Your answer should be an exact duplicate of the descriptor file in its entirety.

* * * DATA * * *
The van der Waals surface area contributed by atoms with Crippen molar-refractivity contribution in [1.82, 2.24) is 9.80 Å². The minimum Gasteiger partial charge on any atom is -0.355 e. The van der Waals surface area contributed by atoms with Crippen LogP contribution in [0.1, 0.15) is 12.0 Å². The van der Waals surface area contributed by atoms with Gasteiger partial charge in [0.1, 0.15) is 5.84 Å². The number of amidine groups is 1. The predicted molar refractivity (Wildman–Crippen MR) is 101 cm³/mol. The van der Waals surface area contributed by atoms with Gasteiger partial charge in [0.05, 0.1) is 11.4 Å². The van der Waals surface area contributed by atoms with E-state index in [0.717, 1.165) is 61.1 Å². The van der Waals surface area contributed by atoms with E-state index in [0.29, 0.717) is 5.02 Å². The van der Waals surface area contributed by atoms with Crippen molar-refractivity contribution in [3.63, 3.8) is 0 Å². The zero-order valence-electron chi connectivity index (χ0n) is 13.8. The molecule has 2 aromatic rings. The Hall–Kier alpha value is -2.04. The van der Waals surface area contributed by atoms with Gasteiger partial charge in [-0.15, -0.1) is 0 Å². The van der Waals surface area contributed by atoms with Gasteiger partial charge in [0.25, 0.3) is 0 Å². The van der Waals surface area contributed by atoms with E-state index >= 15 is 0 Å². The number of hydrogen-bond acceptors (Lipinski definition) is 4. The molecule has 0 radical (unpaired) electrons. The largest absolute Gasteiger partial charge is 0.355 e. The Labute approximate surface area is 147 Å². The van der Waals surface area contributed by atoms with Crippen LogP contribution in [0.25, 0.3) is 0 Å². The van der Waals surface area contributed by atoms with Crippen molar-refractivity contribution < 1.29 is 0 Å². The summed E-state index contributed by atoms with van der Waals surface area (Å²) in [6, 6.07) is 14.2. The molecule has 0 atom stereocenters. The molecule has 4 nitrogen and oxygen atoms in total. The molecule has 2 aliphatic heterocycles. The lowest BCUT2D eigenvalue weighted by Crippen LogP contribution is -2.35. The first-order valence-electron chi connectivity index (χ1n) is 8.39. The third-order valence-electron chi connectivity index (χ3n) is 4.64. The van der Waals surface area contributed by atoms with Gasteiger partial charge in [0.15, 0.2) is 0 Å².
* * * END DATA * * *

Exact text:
The van der Waals surface area contributed by atoms with Crippen molar-refractivity contribution in [1.82, 2.24) is 9.80 Å². The minimum Gasteiger partial charge on any atom is -0.355 e. The van der Waals surface area contributed by atoms with Crippen LogP contribution in [0.1, 0.15) is 12.0 Å². The van der Waals surface area contributed by atoms with Gasteiger partial charge in [0.1, 0.15) is 5.84 Å². The number of amidine groups is 1. The predicted molar refractivity (Wildman–Crippen MR) is 101 cm³/mol. The van der Waals surface area contributed by atoms with Gasteiger partial charge in [0.05, 0.1) is 11.4 Å². The van der Waals surface area contributed by atoms with E-state index in [0.717, 1.165) is 61.1 Å². The van der Waals surface area contributed by atoms with E-state index in [0.29, 0.717) is 5.02 Å². The van der Waals surface area contributed by atoms with Crippen molar-refractivity contribution in [3.63, 3.8) is 0 Å². The zero-order valence-electron chi connectivity index (χ0n) is 13.8. The molecule has 2 aromatic rings. The Hall–Kier alpha value is -2.04. The van der Waals surface area contributed by atoms with Gasteiger partial charge in [-0.15, -0.1) is 0 Å². The van der Waals surface area contributed by atoms with Gasteiger partial charge in [0.25, 0.3) is 0 Å². The van der Waals surface area contributed by atoms with E-state index >= 15 is 0 Å². The number of hydrogen-bond acceptors (Lipinski definition) is 4. The molecule has 0 radical (unpaired) electrons. The largest absolute Gasteiger partial charge is 0.355 e. The Labute approximate surface area is 147 Å². The van der Waals surface area contributed by atoms with Crippen LogP contribution in [0.25, 0.3) is 0 Å². The van der Waals surface area contributed by atoms with Crippen molar-refractivity contribution < 1.29 is 0 Å². The summed E-state index contributed by atoms with van der Waals surface area (Å²) in [6, 6.07) is 14.2. The molecule has 0 atom stereocenters. The molecule has 4 nitrogen and oxygen atoms in total. The molecule has 2 aliphatic heterocycles. The lowest BCUT2D eigenvalue weighted by Crippen LogP contribution is -2.35. The first-order valence-electron chi connectivity index (χ1n) is 8.39. The third-order valence-electron chi connectivity index (χ3n) is 4.64. The van der Waals surface area contributed by atoms with Gasteiger partial charge in [0.15, 0.2) is 0 Å².